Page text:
Anemia occurs, paleness, weakness, fatigue, and in severe cases, symptoms such as shortness of breath and dizziness.
Severe vitamin B12 deficiency can cause nerve damage, tingling and numbness in the hands and feet, muscle weakness, loss of reflexes, difficulty walking, confusion, and mental retardation.
Vitamin B12 deficiency is diagnosed based on a blood test.
When high doses of vitamin B12 are used, the symptoms of anemia are relieved.
Neurological damage and psychiatric symptoms may persist in the elderly.
Along with folate, vitamin B12 (cobalamin) is necessary for the formation and maturation of red blood cells and the synthesis of DNA (deoxyribonucleic acid), the genetic material of cells. Vitamin B12 is essential for normal nerve function. Good sources of vitamin B12 are meat (especially beef, pork, liver and other organ meats), eggs, fortified cereals, milk, oysters, clams, salmon, and tuna. (See also Overview of Vitamins.)

Unlike most other vitamins, B12 is stored in large amounts, mainly in the liver, until needed by the body. If a person stops using this vitamin, the reserves of this vitamin in the body usually last for 3-5 years.

People should not be treated with high doses of vitamin B12, otherwise the vitamin does not appear to be harmful; Overdosing on B12 is not recommended.

Vitamin B12 is found in foods of animal origin. Normally, vitamin B12 is easily absorbed in the last part of the small intestine (ileum), which leads to the large intestine. However, to be absorbed, the vitamin must combine with intrinsic factor, a protein produced in the stomach. Without endogenous factors, vitamin B12 moves through the intestines and is excreted in the stool.

Vitamin B12 is necessary for the formation of mature blood cells, so a deficiency of this vitamin can cause anemia. Anemia is characterized by abnormally large red blood cells (macrocytes) and abnormal white blood cells. Because vitamin B12 is stored in large amounts in the liver, anemia does not develop until 3-5 years after the onset of deficiency.

Vitamin B12 deficiency can cause nerve damage (neuropathy) even without anemia.

Causes of vitamin B12 deficiency
Vitamin B12 deficiency can occur in the following situations:

People don’t get enough vitamin B12.
The body does not absorb or store enough vitamins.
Improper use
Vitamin B12 deficiency occurs in people who do not eat animal products (vegans) unless they take supplements. If a vegan mother breastfeeds her baby, the baby is at risk of vitamin B12 deficiency. Deficiencies caused by inappropriate use are rarely seen in other people.

Inadequate absorption
The most common cause of vitamin B12 deficiency is inadequate absorption. The following conditions may cause inadequate absorption.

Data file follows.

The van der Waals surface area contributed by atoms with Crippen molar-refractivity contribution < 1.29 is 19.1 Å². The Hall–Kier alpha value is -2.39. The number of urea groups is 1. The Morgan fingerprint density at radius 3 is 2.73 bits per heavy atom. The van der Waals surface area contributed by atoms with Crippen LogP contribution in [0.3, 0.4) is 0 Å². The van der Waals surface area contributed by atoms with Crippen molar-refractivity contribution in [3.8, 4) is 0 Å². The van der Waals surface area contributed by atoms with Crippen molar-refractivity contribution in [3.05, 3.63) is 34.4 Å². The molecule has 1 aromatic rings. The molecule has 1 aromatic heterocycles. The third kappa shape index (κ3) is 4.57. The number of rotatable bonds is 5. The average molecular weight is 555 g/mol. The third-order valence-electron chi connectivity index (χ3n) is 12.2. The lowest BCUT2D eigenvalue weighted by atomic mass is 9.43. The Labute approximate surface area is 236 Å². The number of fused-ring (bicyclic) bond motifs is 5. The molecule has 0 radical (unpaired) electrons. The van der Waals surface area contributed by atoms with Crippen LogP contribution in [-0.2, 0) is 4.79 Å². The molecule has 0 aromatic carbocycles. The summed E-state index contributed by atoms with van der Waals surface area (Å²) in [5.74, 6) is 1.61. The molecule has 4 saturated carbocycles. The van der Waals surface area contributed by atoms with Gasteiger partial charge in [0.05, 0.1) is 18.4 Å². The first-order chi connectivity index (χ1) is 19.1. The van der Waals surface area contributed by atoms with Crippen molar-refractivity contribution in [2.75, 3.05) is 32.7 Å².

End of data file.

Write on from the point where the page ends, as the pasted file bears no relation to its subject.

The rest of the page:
Bacterial overgrowth in the small intestine
Malabsorption (absorption disorders such as celiac disease or certain pancreatic disorders)
Inflammatory bowel disease that affects the last part of the small intestine
Fish tapeworm infection
Bariatric surgery for weight loss
Surgery to remove the part of the small intestine that absorbs vitamin B12
Medicines such as antacids and metformin (used to treat diabetes)
Repeated exposure to nitrous oxide (laughing gas)
Lack of internal factors
Decreased stomach acid (common in the elderly)
Intrinsic factor may be lacking because abnormal antibodies caused by immune hyperactivity attack and destroy stomach cells, causing an autoimmune reaction called autoimmune metaplastic atrophic gastritis. Because the part of the stomach where intrinsic factor is produced has been surgically removed, intrinsic factor may be lacking. Due to the lack of endogenous factors, vitamin B12 deficiency can cause anemia known as pernicious anemia.

In the elderly, absorption is insufficient due to decreased stomach acidity. Decreased stomach acid reduces the body’s ability to remove vitamin B12 from meat protein. However, vitamin B12 in vitamin supplements can be absorbed well even by people with low stomach acid.

Insufficient storage
Most of the body’s vitamin B12 is stored in the liver, so liver disease can interfere with vitamin B12 storage.

Symptoms of vitamin B12 deficiency
Vitamin B12 deficiency anemia develops slowly, allowing the body to adapt. Therefore, even if the anemia is severe, the symptoms may be mild.

Signs of anemia

If the anemia is severe, shortness of breath, dizziness, and rapid heart rate may occur. Sometimes the spleen and liver are enlarged.

Young adults with pernicious anemia (due to a lack of endogenous factors) are more likely to develop stomach and other gastrointestinal cancers.

In people with nerve damage, the leg hurts earlier and more often than the arm. Suffering

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